What of Hillary? Is she not the antithesis of such a critique, running as policy-light as she is? To an extent yes, but she’s an exception that proves the rule. If she wins – and she probably will – it will be despite her character and despite her campaign. She may well be the least respected candidate ever to win the office; she just happens to be less unpopular than her opponent and to have been favoured with an unusually thin primary field. Rather than focus on her win (if a win it is), we should ask why and how first a self-declared socialist and then a hate-filled businessman and TV personality ran her so close.

They did so because in an uncertain and scary world, people want answers and critiques more, and generic blanding less. Pretty young faces might still have an advantage, other things being equal, but all things are now much less equal; the swing of the pendulum away from personality and towards policy has seen to that.

David Herdson


It looks as though Mrs. May’s BREXIT strategy isn’t helping confidence on the markets

Friday, October 7th, 2016

The pound’s downward spiral continues

At one stage during the night the pound tumbled for a few minutes to below $1.20 on the foreign exchanges. It has recovered a bit since then but the trend from the FR chart is very clear. Before the referendum the pound was touching $1.50. Until the weekend it had kept above the $1.30 mark – a line that has been well and truly broken.

The PM’s need to say something strong at her conference seems to have gone down poorly. Announcing the March 2017 invoke Article 50 date, as she did, appears to have undermined what negotiating position that she had.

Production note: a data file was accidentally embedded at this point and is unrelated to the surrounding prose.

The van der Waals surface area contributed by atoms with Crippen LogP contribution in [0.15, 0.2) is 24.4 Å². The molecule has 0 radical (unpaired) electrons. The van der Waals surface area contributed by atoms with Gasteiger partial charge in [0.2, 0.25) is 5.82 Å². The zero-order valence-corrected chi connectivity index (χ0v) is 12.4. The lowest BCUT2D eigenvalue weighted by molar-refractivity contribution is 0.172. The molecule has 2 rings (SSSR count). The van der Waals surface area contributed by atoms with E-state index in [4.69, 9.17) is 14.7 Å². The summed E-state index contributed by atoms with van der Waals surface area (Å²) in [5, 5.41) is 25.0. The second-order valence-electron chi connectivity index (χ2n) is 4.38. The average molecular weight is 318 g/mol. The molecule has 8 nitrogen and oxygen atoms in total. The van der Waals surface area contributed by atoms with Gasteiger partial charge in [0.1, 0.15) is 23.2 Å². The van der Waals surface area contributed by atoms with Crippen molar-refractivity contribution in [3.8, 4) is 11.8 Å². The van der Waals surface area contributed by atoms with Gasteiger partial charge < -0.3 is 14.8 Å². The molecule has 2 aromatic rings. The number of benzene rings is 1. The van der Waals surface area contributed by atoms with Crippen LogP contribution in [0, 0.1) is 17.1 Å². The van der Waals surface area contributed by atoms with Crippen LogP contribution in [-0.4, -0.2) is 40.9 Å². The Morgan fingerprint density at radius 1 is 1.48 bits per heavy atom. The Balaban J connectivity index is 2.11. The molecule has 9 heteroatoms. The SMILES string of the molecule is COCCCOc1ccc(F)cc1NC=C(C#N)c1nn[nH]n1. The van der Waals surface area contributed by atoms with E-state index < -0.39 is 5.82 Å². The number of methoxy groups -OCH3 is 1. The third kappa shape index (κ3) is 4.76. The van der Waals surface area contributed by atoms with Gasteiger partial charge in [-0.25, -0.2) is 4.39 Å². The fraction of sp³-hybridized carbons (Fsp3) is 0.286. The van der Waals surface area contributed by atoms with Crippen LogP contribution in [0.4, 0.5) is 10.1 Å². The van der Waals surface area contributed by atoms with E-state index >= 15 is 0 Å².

Of course this makes the UK’s exports cheaper but it also makes imports more expensive. The international oil prices are in dollars which at some stage will be seen at the pumps.

At least TMay has the consolation that she’s facing in Corbyn’s Labour a piss-poor opposition without the skills, or even the desire, to capitalise.

Mike Smithson


All our thoughts should be focussed on wishing Steven Woolfe a speedy recovery

Thursday, October 6th, 2016





A look back to EURef: Even at 3.10am, five hours after counting began, REMAIN was still a 51% chance on Betfair

Saturday, October 1st, 2016


The extraordinary moves on the biggest night of political betting ever

Even though it is now more than three months away I am still getting asked question and being invited to give talks on what happened on the betting markets on that memorable night for political punters – the EU referendum results. The above has been prepared for a session in Brussels that I am taking part in later in the month.

Michael Dent of Liberty Tech, is now providing what is an extraordinary resource (£) on his site – historical Betfair odds down to 10 minute segments on past big political and other events. The chart above has been created from the night of June 23/24 2016.

I found it fascinating to see the dramatic changes on that night. Remember when TV results programmes opened at 10pm with news that Nigel Farage had “conceded” defeat and, of course that YouGov poll carried out on the day that had a REMAIN 4% lead. Then as Newcastle and Sunderland were followed by other results showing that REMAIN was doing nothing like as well as expected the price started to move out and LEAVE became favourite for the very first time.

Then it was all reverse when the first London numbers started coming in with marked REMAIN leads. This led to the market totally turning round and at 0310 REMAIN was the odds on favourite.

Looking at my Betfair history I got on LEAVE, my first referendum bet, at 0054, at 2/1.

Mike Smithson


The big trend: CON and LAB are still failing to win voters from each other